Why Do You Write?

This past weekend, I was in the company of hundreds of other writers at Muse and the Marketplace 2019, “a three-day literary conference designed to give aspiring writers a better understanding about the craft of writing fiction and non-fiction, to prepare them for the changing world of publishing and promotion, and to create opportunities for meaningful networking.” For three glorious days, I was surrounded by a diverse group of people united in their love of books and writing. So many aspiring writers, so many stories, so many reasons for writing.

The theme of the conference this year was writing during a time of upheaval (personal, political, or cultural), and the message was clear: we must not allow ourselves to be silenced by fear or opposition or hardship. Bestselling author and Pulitzer Prize finalist Luis Alberto Urrea kicked off the conference with a keynote speech that was passionate and funny and mesmerizing. He spoke openly about overcoming shame and intentionally writing about life experiences that he’d been told to keep quiet about. He encouraged writers to notice the details that make their stories uniquely their own, stories only they can tell.

In the sessions I attended over the weekend, presenters spoke about finding their voice and writing despite the risks to themselves and their families. Lawyers for the family of convicted child molester Ricky Langley did not want Alex Marzano-Lesnevich to write about him in her memoir, The Fact of a Body. She fought the federal lawsuit while she continued to write. Anuradha Bhagwati received threats and risked the ire of family members and the Marine Corp when she wrote about her experience of racism, misogyny, and sexual assault in Unbecoming: A Memoir of Disobedience. She refused to give up. Kelly Ford, author of Cottonmouths, spoke passionately about writing stories with “unlikable” female protagonists and the negative reactions of agents, publishers and readers who disapproved of characters who didn’t conform to their expectations. She then handed out a list of bestselling books that have broken the rules. (Contact me if you’d like the list.)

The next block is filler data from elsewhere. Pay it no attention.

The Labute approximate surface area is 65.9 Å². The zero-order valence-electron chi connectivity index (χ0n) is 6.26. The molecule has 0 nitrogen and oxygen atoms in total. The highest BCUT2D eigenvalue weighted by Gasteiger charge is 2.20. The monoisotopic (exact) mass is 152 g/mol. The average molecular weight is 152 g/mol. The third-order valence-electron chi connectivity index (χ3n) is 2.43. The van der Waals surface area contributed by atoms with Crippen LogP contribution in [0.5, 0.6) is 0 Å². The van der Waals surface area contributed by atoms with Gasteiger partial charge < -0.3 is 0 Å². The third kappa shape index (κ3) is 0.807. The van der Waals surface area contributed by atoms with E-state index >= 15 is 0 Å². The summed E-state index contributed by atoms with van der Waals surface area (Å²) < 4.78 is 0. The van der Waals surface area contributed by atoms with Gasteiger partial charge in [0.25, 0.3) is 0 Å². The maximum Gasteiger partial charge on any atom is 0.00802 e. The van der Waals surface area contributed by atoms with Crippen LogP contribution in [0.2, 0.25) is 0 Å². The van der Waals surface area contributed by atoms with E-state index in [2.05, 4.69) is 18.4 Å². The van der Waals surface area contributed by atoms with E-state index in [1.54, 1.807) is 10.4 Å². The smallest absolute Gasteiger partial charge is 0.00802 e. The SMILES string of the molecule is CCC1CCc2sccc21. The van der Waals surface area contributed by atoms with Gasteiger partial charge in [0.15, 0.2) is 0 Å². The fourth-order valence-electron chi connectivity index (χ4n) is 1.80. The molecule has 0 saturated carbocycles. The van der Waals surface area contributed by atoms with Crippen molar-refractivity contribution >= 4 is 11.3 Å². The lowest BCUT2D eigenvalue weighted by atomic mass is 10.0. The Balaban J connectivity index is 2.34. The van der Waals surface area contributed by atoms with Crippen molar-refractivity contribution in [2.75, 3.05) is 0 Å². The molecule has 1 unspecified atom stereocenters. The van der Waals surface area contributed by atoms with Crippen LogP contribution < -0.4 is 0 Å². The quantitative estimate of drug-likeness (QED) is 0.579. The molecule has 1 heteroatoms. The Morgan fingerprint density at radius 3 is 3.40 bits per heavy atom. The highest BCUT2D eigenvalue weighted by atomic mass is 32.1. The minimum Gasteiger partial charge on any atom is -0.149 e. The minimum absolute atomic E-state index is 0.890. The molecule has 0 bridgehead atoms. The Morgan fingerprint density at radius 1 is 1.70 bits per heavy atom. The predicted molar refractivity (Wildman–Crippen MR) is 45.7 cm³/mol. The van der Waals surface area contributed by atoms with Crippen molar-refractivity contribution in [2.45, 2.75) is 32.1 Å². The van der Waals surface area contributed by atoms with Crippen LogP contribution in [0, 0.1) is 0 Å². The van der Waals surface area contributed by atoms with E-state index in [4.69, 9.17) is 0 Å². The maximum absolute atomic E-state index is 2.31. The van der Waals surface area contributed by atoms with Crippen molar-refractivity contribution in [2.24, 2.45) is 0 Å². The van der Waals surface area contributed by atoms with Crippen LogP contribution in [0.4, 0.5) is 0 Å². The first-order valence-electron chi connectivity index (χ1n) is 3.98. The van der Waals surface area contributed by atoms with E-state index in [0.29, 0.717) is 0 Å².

All of these writers had stories they were burning to tell, whether or not anyone wanted to hear them. In fact, even as they were writing their stories, they knew there were people who definitely did NOT want their books to be published or read. But nevertheless, they persisted. They had a story inside them that needed to get out. They couldn’t stop writing if they tried. (Though Ms. Bhagwati, speaking from experience, emphasized the importance of self-care and restorative breaks when writing about trauma.)

Despite the critics and dissenters, these writers suspected there were people out there who needed to hear what they had to say—and they were right.

To persist with your writing during difficult times, to get past all the obstacles in your way, ask yourself why you are writing what you’re writing.

Why do you care? Why does your particular story or point matter to you?

If you’re writing during a time of upheaval—and that includes writing while raising kids or juggling a full-time job or caring for a sick parent—and you want to be successful, then write something that’s meaningful to YOU, something only you can write.